The Metolius Session II is a good budget pad with some decent features. Out of the box, it is among the softest pads that we tested, which is nice for low falls but not very confidence-inspiring once you're high off the ground. The Session II has an angled hinge design that, like most hinges, can bottom out if something protrudes into the hinge from underneath but with the angled hinge it is less likely. It lists for $150, making it one of the least expensive pads that we tested. While this pad has one our Best Buy Award in the past, we now think the higher scoring and only slightly more expensive Mad Rock Mad Pad is the better buy.
Metolius Session II Review
Compare prices at 2 resellers Pros: Securely holds a fair amount of gear with easy flap closure, handy carpet square for cleaning shoes, durable, affordable
Cons: The single buckle flap closure can come open when hauling heavy or bulky loads
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Our Analysis and Test Results
The Session II's 4-inch sandwich foam design has a 0.5-inch closed-cell ground layer, 3-inch open-cell foam core layer, and a 1-inch closed-cell top layer.This foam is uniquely layered in a way that cushions well in most scenarios from short back-jarring falls to medium-high falls. No hinged pad is completely failsafe and the hinge of the Session II felt especially thin. We preferred the Mad Rock Mad Pad's thick velcro hinge flap to the Session II's offset hinge, which tended to come undone up on uneven landings. Only non-hinged pads with a solid piece of foam are fully foolproof over sharp rocky landings. One of our favorite taco style pads is the Black Diamond Drop Zone. For landings that are lumpy and uneven the single best pad is our Top Pick Award-winning Mad Rock R3 that has multiple baffles that conform to uneven terrain.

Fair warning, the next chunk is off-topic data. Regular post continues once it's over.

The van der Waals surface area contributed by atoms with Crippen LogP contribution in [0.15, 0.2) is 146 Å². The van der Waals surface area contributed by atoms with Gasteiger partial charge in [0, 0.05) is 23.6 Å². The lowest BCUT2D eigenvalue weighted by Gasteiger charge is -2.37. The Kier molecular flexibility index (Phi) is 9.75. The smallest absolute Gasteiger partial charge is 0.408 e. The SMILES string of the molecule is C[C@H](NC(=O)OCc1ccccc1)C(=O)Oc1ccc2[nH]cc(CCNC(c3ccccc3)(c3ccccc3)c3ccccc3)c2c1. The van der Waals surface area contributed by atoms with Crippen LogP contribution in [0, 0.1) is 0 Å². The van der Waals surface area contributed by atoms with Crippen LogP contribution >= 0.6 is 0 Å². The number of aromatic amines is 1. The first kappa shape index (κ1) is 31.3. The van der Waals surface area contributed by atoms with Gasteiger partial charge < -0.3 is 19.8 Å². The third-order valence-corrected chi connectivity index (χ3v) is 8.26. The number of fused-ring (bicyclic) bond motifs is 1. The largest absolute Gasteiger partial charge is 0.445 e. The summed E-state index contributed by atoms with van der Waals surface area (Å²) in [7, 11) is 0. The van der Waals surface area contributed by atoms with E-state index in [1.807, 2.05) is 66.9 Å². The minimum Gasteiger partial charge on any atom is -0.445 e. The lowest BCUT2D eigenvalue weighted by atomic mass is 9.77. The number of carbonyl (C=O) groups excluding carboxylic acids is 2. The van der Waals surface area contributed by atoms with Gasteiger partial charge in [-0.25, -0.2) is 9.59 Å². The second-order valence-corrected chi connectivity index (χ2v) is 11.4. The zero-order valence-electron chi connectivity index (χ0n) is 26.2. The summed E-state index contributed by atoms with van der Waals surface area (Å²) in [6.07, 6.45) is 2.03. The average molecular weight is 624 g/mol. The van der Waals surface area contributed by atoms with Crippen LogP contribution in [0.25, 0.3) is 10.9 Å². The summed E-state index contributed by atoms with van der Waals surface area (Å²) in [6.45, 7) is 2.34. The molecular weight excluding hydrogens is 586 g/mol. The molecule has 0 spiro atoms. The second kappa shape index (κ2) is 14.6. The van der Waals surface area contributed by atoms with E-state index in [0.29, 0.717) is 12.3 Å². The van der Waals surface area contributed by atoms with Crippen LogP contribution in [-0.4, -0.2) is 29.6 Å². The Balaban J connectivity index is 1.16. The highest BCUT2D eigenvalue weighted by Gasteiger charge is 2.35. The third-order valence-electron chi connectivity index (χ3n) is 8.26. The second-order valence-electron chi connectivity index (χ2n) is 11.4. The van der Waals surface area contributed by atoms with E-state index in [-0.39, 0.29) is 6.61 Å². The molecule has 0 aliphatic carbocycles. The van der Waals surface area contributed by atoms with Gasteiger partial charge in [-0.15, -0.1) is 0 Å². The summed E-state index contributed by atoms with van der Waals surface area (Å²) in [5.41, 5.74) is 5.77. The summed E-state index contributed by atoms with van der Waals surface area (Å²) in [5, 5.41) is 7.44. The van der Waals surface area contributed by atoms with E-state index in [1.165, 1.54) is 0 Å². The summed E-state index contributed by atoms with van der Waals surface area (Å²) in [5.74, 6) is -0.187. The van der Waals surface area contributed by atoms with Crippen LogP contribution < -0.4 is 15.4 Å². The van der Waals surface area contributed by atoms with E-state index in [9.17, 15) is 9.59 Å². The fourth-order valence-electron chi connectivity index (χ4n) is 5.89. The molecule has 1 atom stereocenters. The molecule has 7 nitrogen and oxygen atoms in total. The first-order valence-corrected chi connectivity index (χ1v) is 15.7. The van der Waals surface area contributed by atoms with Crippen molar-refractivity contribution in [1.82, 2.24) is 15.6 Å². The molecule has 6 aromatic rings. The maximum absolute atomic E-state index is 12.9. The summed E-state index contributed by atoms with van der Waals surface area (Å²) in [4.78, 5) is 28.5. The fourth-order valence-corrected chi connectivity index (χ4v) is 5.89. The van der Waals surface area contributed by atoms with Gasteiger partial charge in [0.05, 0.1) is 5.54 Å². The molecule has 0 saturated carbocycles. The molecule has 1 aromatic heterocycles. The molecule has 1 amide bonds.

The Mad Rock Mad Pad is in the same price zone and earned the Best Buy award for its super thick 5-inch foam. If you are bouldering mostly on highballs or in steep caves over mostly flat-ish landings then the Mad Pad's additional inch of pad thickness will help to cushion hard falls. The Mad Pad does have the basic hinge that is at risk of failing on sharp rocky landings so if you boulder over jagged rocks frequently then the Session II would be better or consider a non-hinged taco style pad that are the best for rugged landings. Also if you ever want to carry a large or heavy load the Mad Pad does not pack loads as well as the Session II or most taco pads. Simply put, the Session II is more than adequate to pad most falls on most landing zones.
This pad stores a small to medium size daypack or bag of gear, food, water bottle, etc., all very well with the easy to open/close one buckle flap. In backpack mode, the contoured shoulder straps and adjustable waist belt make it comfortable to haul medium to semi-heavy loads very well. The waist buckle is the standard medium size plastic clip style. The suspension lacks a chest strap, which made the pad feel a bit less stable while hiking on rough terrain but didn't make much of a difference for flat approaches.
The Session II securely holds an average amount of gear with the quick and easy to use one strap flap closure system. For heavier loads check out the uniquely baffled Mad Rock R3, as it comes with a very secure flap style closures. The thick 4-inch sandwich foam is good all around and the handy carpet square in the center of the pad is good for cleaning or drying off your rock shoes before burns.
After months of use, the Session II didn't soften up much. The material held up to abrasive rock very well and we'd expect this pad to survive many seasons of consistent use. The Mad Rock pads (Duo and Mad Pad) with 5 inches of foam retained much more stiffness over a longer period of time and are better options if you're seeking maximum durability.
The Session II is great as a first pad for a beginner or for an average level boulder and even as part of a collection of pads for an expert. It stores and hauls gear well for long hikes and the size is just big enough to use alone or with a single other similar sized pad to form a fair-sized landing zone.
For anybody on a budget, the Session II provides a great value at $150. It is relatively compact and covers a large enough area to work well as a standalone pad under problems that doesn't traverse much. For the price, the Session II offers a good all-around pad for most bouldering sessions. The $170 Mad Rock Mad Pad comes with much thicker padding but doesn't have as many features as the Session II.
The medium size of the Session II is just right for a solo lowball circuit or to pad a tall problem in conjunction with a few other pads. Although the Mad Pad is better for its thickness and durability, the Session II still has a place in the hands of boulderers on a budget and for those who are looking to add some extra cushion to their arsenal of pads.
— Steven Tata